Their hard labor is marvelous, and varies in kind from the finest embroidery to the building and plastering of houses.

Most of the men are obliged to leave home to earn money, and the women help the few men left in the village to build the houses, and not only tread the mortar and use their hands as trowels, but actually cart the logs themselves, drawing them for miles with the aid of two simple little wooden wheels, no bigger than those of a child's go-cart. The earth for the mortar, too, was carried on their backs in baskets woven of willow, or huge platters hewn out of logs, the water being carried at times for half a mile in two buckets hewn like the platters out of trunks of trees, and bung at the end of a long sap­ling. A deep trench was dug, and by the edge sat a score of women less strong than their Spartan sisters, chopping, with a rude hatchet, hay or grass, to mix with the water in the trench or pit. Bucket after bucket of water was poured in from the primitive wooden pails, while six women with skirts kilted. up nearly to their waists trod the mortar as smooth as paste. Another gang of women carried it in wooden troughs to the houses, where six or eight others plastered the logs both inside and out with the cold clay paste.

The neatness of the work was astonishing, for while in some cases logs large enough to build a log house were to be found, in others they had to be woven out of coarse willow branches; the upright posts alone being of sufficient strength to support the roofs of sods (two layers), laid on with a neatness and pre­cision seldom seen. The walls of the houses themselves were not only stuffed with clay, but presented, both inside and out, as smooth a surface as if the trowel of a first-rate plasterer had been at work. In many cases these people had neither tools nor nails, and yet the carpentering work of the interior of the houses is a marvel of ingenuity. Their great oven molded out of clay, always presented a symmetrical appearance, which the appellation "mud oven" does not convey. They are built close to the entrance, and occupy a space of about 5ft. square. There are always three or four niches which are used to keep things warm and act as tiny cupboards; while the flat top, about 4ft. from the roof, is occupied on cold days by the old grand dame, with her never-idle knitting needles. Close to her perhaps swings the curious cradle, covered with a curtain drawn close round it, and containing a chubby baby in real swaddling clothes, and looking for all the world like a parcel tied up with broad ribbons.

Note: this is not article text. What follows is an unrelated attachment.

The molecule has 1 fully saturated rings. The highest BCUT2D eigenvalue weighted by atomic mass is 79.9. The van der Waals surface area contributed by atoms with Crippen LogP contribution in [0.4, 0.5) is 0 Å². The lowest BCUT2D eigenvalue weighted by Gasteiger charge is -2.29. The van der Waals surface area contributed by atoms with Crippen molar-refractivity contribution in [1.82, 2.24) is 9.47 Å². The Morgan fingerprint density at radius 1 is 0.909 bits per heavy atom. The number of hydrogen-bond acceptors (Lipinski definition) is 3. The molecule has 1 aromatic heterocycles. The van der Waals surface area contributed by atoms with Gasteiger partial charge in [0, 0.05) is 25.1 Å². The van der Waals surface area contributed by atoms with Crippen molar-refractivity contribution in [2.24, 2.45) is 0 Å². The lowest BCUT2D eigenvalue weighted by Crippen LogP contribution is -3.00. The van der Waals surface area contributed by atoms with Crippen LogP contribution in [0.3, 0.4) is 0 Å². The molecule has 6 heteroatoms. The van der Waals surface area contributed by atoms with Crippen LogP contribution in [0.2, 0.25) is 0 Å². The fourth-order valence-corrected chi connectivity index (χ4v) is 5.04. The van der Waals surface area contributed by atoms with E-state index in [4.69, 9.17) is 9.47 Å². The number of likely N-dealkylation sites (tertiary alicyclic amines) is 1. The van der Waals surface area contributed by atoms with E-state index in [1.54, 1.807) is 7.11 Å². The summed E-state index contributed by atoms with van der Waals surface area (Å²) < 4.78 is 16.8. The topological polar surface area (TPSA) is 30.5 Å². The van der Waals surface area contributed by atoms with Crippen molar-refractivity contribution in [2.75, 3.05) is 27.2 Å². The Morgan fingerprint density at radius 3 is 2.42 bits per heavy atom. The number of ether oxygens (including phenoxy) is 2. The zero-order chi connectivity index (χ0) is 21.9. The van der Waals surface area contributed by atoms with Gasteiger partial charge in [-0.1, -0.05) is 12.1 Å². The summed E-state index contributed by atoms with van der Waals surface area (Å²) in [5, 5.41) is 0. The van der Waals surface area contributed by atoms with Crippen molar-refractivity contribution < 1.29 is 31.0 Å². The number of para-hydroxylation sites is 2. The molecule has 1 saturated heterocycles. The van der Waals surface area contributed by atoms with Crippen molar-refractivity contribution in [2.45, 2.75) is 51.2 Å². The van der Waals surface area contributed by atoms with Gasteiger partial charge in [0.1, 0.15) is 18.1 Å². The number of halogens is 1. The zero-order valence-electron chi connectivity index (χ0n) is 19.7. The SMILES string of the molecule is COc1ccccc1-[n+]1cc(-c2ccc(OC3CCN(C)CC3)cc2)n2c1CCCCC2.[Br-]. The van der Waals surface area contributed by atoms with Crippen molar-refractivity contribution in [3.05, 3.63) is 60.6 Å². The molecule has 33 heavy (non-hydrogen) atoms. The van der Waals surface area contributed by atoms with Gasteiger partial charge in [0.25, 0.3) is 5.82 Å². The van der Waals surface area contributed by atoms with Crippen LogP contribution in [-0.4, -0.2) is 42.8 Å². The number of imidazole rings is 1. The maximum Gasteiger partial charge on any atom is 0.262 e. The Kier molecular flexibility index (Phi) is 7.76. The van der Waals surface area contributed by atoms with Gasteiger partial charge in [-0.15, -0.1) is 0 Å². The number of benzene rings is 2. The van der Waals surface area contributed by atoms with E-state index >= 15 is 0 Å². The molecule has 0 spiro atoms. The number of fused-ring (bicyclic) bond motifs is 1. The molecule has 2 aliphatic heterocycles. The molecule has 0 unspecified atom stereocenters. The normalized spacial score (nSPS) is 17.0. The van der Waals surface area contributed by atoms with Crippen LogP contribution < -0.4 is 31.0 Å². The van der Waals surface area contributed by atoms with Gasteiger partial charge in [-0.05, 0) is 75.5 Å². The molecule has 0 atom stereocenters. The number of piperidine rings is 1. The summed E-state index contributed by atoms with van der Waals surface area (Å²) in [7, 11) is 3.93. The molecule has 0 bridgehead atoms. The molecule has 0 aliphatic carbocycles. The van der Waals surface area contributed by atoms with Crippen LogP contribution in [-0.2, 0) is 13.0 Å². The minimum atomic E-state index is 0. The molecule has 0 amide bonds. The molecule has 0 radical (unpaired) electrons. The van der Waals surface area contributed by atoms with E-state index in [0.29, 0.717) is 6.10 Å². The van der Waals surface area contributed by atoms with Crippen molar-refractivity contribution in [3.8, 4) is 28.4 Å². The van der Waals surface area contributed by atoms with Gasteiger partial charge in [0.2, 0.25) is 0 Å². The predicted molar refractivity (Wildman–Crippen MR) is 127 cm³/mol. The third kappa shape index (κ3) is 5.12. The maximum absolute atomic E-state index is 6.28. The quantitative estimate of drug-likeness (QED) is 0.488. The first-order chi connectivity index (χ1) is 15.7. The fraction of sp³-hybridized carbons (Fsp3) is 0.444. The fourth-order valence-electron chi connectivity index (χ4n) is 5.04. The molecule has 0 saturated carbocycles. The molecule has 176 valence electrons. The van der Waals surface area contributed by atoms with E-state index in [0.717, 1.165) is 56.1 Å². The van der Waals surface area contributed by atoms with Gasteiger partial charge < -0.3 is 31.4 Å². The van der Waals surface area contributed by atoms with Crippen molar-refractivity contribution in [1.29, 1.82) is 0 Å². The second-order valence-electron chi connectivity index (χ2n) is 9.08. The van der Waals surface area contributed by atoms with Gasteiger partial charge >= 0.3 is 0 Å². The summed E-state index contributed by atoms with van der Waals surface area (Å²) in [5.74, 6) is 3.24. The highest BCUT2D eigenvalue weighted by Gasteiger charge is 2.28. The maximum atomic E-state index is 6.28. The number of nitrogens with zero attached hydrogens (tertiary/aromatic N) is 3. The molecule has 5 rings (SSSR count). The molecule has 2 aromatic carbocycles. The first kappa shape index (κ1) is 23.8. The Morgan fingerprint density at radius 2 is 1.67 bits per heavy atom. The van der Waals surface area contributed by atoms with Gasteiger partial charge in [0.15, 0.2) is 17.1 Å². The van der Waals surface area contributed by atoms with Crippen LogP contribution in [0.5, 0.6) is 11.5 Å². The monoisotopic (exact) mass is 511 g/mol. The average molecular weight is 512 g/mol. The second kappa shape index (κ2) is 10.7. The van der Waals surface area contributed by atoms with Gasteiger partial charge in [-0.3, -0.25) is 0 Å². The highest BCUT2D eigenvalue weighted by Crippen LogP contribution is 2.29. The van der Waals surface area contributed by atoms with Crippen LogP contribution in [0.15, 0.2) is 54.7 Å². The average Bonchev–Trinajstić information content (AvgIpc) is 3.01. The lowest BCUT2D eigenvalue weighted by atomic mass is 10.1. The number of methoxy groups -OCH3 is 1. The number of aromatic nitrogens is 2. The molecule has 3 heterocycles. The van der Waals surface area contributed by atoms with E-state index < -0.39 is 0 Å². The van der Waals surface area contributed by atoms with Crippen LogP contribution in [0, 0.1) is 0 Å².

We are convinced that the history of this interesting and unique people has only just begun. Russia's loss is Canada's gain. The Spirit-Wrestlers have now a chance to show the stuff that is in them.

The following appeared in the daily papers recently: "So well have the Doukhobors, the Russian Quakers, prospered in Canada, that of the money advanced to them by the Govern­ment, to buy machinery and implements, they have returned 80 per cent. in less than a year."

Originally published in the Wide World Magazine.  April 1900.